This book studies the relationship and balance of power between experts and laymen. It is rooted in the author's analysis of customer and contractor interactions in the housing industry, but relevant to other kinds of expert-layman relationships. Many of the conflicts between customer and contractor noted by the author also occur in lawyer-client, student-teacher, and doctor-patient relations.
The author's research is structured around three core categories pertaining to experts' relations with laymen: choosing experts, power symmetry, and what he calls "elsewhereism." The first category has to do with seeking experts, finding them, referrals, and judging whether or not to use experts. Power symmetry concerns the inherent imbalance of power between an expert and a layman. "Elsewhereism" focuses on the constant competition that laymen face with unseen others in claiming the time and services of an expert.
Experts versus Laymen broadens the analysis of expert-layman phenomena far beyond similar studies. It examines processes of bidding, gaining information, inspecting and evaluating work, winning trust, bargaining over costs, and determining who has situational control. This book discusses not only the contracting process in the housing industry, but—far more important—a world of power and domination in expert-laymen relationships.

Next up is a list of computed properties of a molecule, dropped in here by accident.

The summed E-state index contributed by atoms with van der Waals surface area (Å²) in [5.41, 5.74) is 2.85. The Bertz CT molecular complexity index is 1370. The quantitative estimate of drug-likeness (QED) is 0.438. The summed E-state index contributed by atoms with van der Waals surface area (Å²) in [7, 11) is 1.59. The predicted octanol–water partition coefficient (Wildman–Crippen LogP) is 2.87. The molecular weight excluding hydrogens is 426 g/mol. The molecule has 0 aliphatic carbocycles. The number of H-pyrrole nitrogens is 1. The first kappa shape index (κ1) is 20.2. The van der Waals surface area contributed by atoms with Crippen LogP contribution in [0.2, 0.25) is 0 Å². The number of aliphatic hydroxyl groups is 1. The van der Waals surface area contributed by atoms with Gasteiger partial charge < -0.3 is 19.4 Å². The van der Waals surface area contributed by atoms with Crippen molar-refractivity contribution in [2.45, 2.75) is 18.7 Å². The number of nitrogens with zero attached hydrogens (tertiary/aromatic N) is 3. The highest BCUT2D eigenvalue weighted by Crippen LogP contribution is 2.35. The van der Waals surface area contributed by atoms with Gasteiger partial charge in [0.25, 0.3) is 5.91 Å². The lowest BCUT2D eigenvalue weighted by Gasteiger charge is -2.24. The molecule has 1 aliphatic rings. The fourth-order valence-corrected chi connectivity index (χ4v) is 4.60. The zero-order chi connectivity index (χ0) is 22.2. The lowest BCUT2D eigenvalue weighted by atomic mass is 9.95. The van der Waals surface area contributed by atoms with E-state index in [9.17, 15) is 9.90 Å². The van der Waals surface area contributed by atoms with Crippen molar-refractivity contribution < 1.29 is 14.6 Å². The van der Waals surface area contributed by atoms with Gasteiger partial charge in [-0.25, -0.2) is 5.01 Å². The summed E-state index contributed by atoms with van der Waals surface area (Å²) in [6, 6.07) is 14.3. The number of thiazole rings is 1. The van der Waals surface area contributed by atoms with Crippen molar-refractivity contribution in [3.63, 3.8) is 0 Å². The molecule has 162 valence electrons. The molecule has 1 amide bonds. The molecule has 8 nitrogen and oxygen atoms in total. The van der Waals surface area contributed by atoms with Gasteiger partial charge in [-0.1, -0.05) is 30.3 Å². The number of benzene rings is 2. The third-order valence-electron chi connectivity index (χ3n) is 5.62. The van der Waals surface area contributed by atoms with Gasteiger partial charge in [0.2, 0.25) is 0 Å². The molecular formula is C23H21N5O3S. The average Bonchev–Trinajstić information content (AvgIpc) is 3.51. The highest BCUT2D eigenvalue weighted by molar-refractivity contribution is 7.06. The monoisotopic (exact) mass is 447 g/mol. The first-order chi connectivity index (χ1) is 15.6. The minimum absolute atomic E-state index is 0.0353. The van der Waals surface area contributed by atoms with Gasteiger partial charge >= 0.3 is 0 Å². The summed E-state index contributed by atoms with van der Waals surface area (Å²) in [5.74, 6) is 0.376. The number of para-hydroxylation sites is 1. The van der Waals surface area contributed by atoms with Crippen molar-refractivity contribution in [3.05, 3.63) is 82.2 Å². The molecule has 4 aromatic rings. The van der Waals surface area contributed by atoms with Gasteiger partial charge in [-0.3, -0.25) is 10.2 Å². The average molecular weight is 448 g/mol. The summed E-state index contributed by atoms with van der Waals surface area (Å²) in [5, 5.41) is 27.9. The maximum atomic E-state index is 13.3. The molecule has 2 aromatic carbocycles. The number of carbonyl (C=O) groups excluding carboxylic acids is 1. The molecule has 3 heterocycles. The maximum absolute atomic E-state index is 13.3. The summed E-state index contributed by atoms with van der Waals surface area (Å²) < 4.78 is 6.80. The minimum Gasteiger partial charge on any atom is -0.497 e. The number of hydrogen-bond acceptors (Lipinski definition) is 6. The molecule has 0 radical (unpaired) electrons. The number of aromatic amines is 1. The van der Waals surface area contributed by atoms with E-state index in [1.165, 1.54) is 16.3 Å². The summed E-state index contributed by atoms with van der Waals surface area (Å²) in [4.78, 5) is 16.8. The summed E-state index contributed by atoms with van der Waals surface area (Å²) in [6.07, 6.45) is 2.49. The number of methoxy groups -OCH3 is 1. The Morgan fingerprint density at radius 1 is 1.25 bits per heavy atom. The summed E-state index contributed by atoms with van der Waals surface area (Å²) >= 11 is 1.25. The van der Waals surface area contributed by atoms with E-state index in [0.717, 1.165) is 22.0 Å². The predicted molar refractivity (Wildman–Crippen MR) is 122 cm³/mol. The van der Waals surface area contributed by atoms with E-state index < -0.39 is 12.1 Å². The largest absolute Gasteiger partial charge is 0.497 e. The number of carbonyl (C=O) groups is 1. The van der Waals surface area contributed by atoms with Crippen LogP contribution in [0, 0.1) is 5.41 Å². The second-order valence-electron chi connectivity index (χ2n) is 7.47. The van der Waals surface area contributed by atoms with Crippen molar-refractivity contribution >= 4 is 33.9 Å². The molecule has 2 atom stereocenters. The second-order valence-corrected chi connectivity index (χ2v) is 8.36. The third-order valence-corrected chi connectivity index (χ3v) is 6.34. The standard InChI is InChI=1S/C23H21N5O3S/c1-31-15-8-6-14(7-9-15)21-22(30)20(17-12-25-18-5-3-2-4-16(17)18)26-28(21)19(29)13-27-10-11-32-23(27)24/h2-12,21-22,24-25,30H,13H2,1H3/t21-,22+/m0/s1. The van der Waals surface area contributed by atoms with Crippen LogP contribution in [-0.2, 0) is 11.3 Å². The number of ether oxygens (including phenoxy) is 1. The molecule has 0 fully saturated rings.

Table of Contents
I Playing Patsy
Part I Comparative Bidding
II Inviting Bids
III Detailing the Job
IV Choosing a Subcontractor
Part II Generalling the Job
V Temporal Control of a Job
VI Articulating Successive Jobs
VII Quality Control of a Job
VIII Closure: Temporal, Quality, and Financial
Part III Concluding Views
IX Notes on the Expert-Layman Relationship